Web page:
Tomorrow 27 June the European Cybersecurity Act, agreed by EU negotiators in December 2018, will enter into force.

The new rules equip Europe with a framework of cybersecurity certification of products, processes and services and reinforce the mandate of the EU Agency for Cybersecurity. The European cybersecurity certification framework will boost the cybersecurity of online services and consumer devices by enabling the creation of tailored and risk-based EU certification schemes.

At the same time the new permanent mandate of the EU Agency for Cybersecurity includes increased responsibilities and resources to better support Member States with tackling cybersecurity threats and attacks.

“Europe’s Digital Single Market can only be a reality if it includes robust cybersecurity commitments. This Commission has pushed forward in making sure Europe has the necessary capabilities, including by proposing a European certification framework and having financing for cybersecurity research and development under the next long-term EU budget. Work on 5G security is a particular priority, as it has the potential to impact every aspect of our future,” stated Commissioner Andrus Ansip, Vice-President for the Digital Single Market.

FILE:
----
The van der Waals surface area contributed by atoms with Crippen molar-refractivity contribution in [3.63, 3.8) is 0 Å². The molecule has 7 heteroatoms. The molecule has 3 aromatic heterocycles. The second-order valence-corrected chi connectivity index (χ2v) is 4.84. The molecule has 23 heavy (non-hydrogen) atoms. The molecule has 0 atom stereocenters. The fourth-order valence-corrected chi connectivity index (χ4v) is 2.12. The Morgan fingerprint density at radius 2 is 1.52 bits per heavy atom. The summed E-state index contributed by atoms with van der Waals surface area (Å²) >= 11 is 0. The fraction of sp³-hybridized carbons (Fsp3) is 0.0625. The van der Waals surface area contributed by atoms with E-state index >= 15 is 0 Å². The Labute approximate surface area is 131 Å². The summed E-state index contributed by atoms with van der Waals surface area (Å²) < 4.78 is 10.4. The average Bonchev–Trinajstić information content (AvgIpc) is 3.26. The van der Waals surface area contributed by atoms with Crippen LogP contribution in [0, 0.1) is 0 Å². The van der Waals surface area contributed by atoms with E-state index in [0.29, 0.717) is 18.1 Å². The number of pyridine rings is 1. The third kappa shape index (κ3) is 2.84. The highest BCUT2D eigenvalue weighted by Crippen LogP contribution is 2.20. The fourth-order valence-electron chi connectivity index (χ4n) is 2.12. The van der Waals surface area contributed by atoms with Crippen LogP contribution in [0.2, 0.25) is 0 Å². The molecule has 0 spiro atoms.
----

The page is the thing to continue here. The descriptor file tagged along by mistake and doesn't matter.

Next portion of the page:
“The EU Cybersecurity Act has demonstrated the need for an EU approach to respond to all challenges, protect our citizens and stay competitive. In order to achieve this goal, Europe has granted a permanent mandate to the EU Agency for Cybersecurity. The Cybersecurity Act also enables EU-wide cybersecurity certification. With the Cybersecurity Act, the Directive on Security of Networks and Information Systems and the proposed European Cybersecurity Competence Centre, we have put forward a strong EU pattern, based on our democratic values and safeguarding our citizens’ interests,” added Commissioner for Digital Economy and Society, Mariya Gabriel.

In addition to the Cyber Act, the Commission proposed, in September 2018, to create a European Cybersecurity Competence Network and Centre to better target and coordinate available funding for cybersecurity cooperation, research and innovation.

In May 2019, the Council also established a sanctions regime, which allows the EU to impose targeted restrictive measures to deter and respond to cyberattacks which constitute an external threat to the EU and its Member States.